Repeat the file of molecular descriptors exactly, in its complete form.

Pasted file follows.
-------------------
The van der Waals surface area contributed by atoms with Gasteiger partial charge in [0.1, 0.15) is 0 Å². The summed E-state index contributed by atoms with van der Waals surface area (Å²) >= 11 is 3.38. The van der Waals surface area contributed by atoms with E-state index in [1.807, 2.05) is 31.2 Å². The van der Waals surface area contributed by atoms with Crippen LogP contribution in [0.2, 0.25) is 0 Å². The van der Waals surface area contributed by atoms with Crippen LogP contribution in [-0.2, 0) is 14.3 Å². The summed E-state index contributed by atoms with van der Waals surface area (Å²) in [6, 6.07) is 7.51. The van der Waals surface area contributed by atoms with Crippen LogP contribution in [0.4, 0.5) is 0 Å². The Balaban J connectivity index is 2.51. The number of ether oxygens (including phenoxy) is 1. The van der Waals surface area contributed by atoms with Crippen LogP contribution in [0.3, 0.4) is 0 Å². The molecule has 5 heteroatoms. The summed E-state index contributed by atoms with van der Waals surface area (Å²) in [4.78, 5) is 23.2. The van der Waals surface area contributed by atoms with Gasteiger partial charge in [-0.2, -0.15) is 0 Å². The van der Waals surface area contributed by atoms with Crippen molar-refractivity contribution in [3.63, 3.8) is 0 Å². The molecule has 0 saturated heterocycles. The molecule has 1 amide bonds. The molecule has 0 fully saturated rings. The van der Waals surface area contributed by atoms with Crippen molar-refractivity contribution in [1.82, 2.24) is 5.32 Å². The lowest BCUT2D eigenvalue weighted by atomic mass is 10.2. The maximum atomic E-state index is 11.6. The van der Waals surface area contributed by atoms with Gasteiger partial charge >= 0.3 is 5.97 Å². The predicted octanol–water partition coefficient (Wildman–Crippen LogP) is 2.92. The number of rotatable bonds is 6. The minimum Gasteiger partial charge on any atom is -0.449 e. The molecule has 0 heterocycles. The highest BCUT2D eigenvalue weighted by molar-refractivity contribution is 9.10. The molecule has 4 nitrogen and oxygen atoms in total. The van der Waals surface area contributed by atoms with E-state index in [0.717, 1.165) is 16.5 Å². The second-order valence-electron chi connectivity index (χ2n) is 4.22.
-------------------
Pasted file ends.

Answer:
The van der Waals surface area contributed by atoms with Gasteiger partial charge in [0.1, 0.15) is 0 Å². The summed E-state index contributed by atoms with van der Waals surface area (Å²) >= 11 is 3.38. The van der Waals surface area contributed by atoms with E-state index in [1.807, 2.05) is 31.2 Å². The van der Waals surface area contributed by atoms with Crippen LogP contribution in [0.2, 0.25) is 0 Å². The van der Waals surface area contributed by atoms with Crippen LogP contribution in [-0.2, 0) is 14.3 Å². The summed E-state index contributed by atoms with van der Waals surface area (Å²) in [6, 6.07) is 7.51. The van der Waals surface area contributed by atoms with Crippen LogP contribution in [0.4, 0.5) is 0 Å². The Balaban J connectivity index is 2.51. The number of ether oxygens (including phenoxy) is 1. The van der Waals surface area contributed by atoms with Crippen LogP contribution in [0.3, 0.4) is 0 Å². The molecule has 5 heteroatoms. The summed E-state index contributed by atoms with van der Waals surface area (Å²) in [4.78, 5) is 23.2. The van der Waals surface area contributed by atoms with Gasteiger partial charge in [-0.2, -0.15) is 0 Å². The van der Waals surface area contributed by atoms with Crippen molar-refractivity contribution in [3.63, 3.8) is 0 Å². The molecule has 0 saturated heterocycles. The molecule has 1 amide bonds. The molecule has 0 fully saturated rings. The van der Waals surface area contributed by atoms with Crippen molar-refractivity contribution in [1.82, 2.24) is 5.32 Å². The lowest BCUT2D eigenvalue weighted by atomic mass is 10.2. The maximum atomic E-state index is 11.6. The van der Waals surface area contributed by atoms with Gasteiger partial charge >= 0.3 is 5.97 Å². The predicted octanol–water partition coefficient (Wildman–Crippen LogP) is 2.92. The number of rotatable bonds is 6. The minimum Gasteiger partial charge on any atom is -0.449 e. The molecule has 0 heterocycles. The highest BCUT2D eigenvalue weighted by molar-refractivity contribution is 9.10. The molecule has 4 nitrogen and oxygen atoms in total. The van der Waals surface area contributed by atoms with E-state index in [0.717, 1.165) is 16.5 Å². The second-order valence-electron chi connectivity index (χ2n) is 4.22.